Bloomberg News

North America Cocoa Grindings Unexpectedly Gain in First Quarter

April 18, 2013

Cocoa processing in North America unexpectedly gained for a second straight quarter, signaling increasing consumption.

In the three months ended March 31, grindings, a measure of demand, rose 5.8 percent to 125,887 metric tons from a year earlier, the National Confectioners Association said today in a report on its website. On average, traders and analysts expected a drop to 118,061 tons, according to a Bloomberg survey. Last quarter, processing was up 0.9 percent.

Cocoa prices are up 3.7 percent this year in New York, one of four gainers among the 24 raw materials tracked by Standard & Poor’s GSCI Spot Index, as prolonged rain delayed the harvest in Indonesia. Global demand will outpace supplies by 50,000 tons this season, Marex Spectron Group Ltd. estimates.

“This is a pleasant surprise for the bulls,” Hector Galvan, a senior commodities broker at RJO Futures in Chicago, said in an e-mail. “I would imagine in the near term that this would add premium to the market. This is also likely going to push end-users to move quickly to make further purchases.”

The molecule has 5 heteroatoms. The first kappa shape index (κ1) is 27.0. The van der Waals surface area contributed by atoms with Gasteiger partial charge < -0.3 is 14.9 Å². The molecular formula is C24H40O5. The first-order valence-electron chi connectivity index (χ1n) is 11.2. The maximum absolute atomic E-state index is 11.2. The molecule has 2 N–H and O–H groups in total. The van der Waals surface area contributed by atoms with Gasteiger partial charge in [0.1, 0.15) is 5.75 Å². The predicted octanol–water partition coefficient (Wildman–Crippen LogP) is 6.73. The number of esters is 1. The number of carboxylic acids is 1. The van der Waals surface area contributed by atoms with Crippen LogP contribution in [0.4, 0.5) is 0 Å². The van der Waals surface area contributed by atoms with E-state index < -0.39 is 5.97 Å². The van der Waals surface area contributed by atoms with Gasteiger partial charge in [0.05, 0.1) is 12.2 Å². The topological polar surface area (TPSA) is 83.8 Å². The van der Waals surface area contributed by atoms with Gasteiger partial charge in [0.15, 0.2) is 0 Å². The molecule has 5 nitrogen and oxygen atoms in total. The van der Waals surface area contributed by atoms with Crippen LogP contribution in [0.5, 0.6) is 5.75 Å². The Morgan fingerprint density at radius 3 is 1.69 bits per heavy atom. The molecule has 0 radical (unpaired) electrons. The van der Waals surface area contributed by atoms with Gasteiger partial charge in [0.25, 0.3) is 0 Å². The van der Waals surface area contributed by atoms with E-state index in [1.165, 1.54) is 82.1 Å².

Global consumption will grow annually by 3 percent to 3.5 percent in the next five years, driven by emerging markets, Jonathan Parkman, the co-head of agriculture at Marex Spectron Group in London, said in an interview April 11. In the week ended April 9, money managers raised their cocoa net-long position, or bets on a rally, by 18 percent, government data show.

In Europe, bean processing fell 3.9 percent in the first quarter, exceeding analyst expectations, a European Cocoa Association report showed yesterday.

“Consumption is on an upward path and this continues,” Arthur Liming, a vice president at Citigroup Inc. in Chicago, said today in an e-mailed report. “While Europe is facing particular issues, other areas of the globe should be able to pick up the slack.”

To contact the reporter on this story: Marvin G. Perez in New York at

To contact the editor responsible for this story: Steve Stroth at

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